- South Mebane Elementary School
- Sylvan Elementary School
- Turrentine Middle School
- Western Alamance High School
- Western Alamace Middle School
- Walter M. Williams High School
- Woodlawn Middle School
- E. M. Yoder Elementary School
Private schools include:
- Alamance Christian School
- Blessed Sacrament School
- Burlington Day School
- Burlington Christian Academy
- The Elon School
Charter Schools include:
Amtrak's Carolinian and Piedmont trains connect Burlington with the cities of New York, Philadelphia, Baltimore, Washington, Richmond, Raleigh and Charlotte. The Amtrak station is situated at 101 North Main Street.
Burlington is a short drive to Piedmont Triad International Airport in Greensboro and Raleigh-Durham International Airport in Morrisville. The city is almost centrally located between these two major North Carolina airports.
Burlington has no public busing system. It relies on the BioBus from nearby Elon University.
The Burlington Royals, a rookie-level farm team of Major League Baseball's Kansas City Royals, have played in Burlington since 2006. The team is based at Burlington Athletic Stadium. Prior to 2006 team was known as the Burlington Indians, functioning as a farm team of the Cleveland Indians since 1985.
- LabCorp has its headquarters and several testing facilities in Burlington. LabCorp is Alamance County's largest employer, employing over 3,000 people in the county.
- Honda Aero, a subsidiary of Honda, recently announced that it will move its corporate headquarters to Burlington and build a $27 million plant at the Burlington-Alamance Regional Airport where it will build its HF120 jet engines for use in very light jets.
- Biscuitville, a regional fast food chain, is based in Burlington.
- Burlington is also the operations headquarters for Gold Toe Brands, a manufacturer of socks.
- The Times-News is Burlington's only daily newspaper, and the area's dominant media outlet.
- Zack's Hotdogs, a local restaurant opened by Zack Touloupas in 1928 is located in the revitalized downtown area.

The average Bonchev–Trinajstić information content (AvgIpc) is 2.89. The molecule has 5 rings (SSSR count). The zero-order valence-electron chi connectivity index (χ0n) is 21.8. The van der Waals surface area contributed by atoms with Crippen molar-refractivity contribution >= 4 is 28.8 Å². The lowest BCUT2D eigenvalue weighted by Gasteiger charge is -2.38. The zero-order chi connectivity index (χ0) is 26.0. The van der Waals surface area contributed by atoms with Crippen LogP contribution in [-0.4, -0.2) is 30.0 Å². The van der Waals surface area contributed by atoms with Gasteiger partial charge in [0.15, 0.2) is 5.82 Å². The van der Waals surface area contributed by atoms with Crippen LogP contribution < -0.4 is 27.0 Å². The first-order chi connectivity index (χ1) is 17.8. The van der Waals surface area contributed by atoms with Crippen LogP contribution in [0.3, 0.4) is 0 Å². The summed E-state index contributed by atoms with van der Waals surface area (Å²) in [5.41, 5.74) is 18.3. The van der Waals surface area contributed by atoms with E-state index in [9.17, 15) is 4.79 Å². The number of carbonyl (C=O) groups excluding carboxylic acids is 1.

- National Agents Alliance has its headquarters in Burlington.
- Company Shops Market, a cooperatively owned, full-service grocery store and cafe located in downtown Burlington. Opened in 2011.
I-40/85 and US 70 corridors. The city's only indoor mall, Holly Hill Mall is located at the intersection of Huffman Mill Road and Church Street (US 70). An outdoor mall, Alamance Crossing, opened in 2007 at Interstate 40/85 and University Drive. Just off I-85/40 at Exit 145 is North Carolina's original outlet mall, Burlington Outlet Village(formerly BMOC).
- "American FactFinder". United States Census Bureau. Retrieved 2008-01-31.
- "US Board on Geographic Names". United States Geological Survey. 2007-10-25. Retrieved 2008-01-31.
- "Geographic Identifiers: 2010 Demographic Profile Data (G001): Burlington city, North Carolina, revision 08-09-2012". U.S. Census Bureau, American Factfinder. Retrieved July 1, 2013.
- "US Gazetteer files: 2010, 2000, and 1990". United States Census Bureau. 2011-02-12. Retrieved 2011-04-23.
- Climate Summary for Burlington, North Carolina
- "Weatherbase.com". Weatherbase. 2013. Retrieved on September 14, 2013.
- "Events that shaped the county". The Times News. 2007-07-24. Retrieved 2008-06-20.
- "Burlington-Alamance Sister Cities". Raleighnc.gov. Retrieved 2013-02-02.
|Wikimedia Commons has media related to Burlington, North Carolina.|
- Official website
- TheTimesNews.com - Burlington, NC Primary Newspaper website
- Burlington/Alamance County Convention & Visitors Bureau
- Alamance-Burlington School System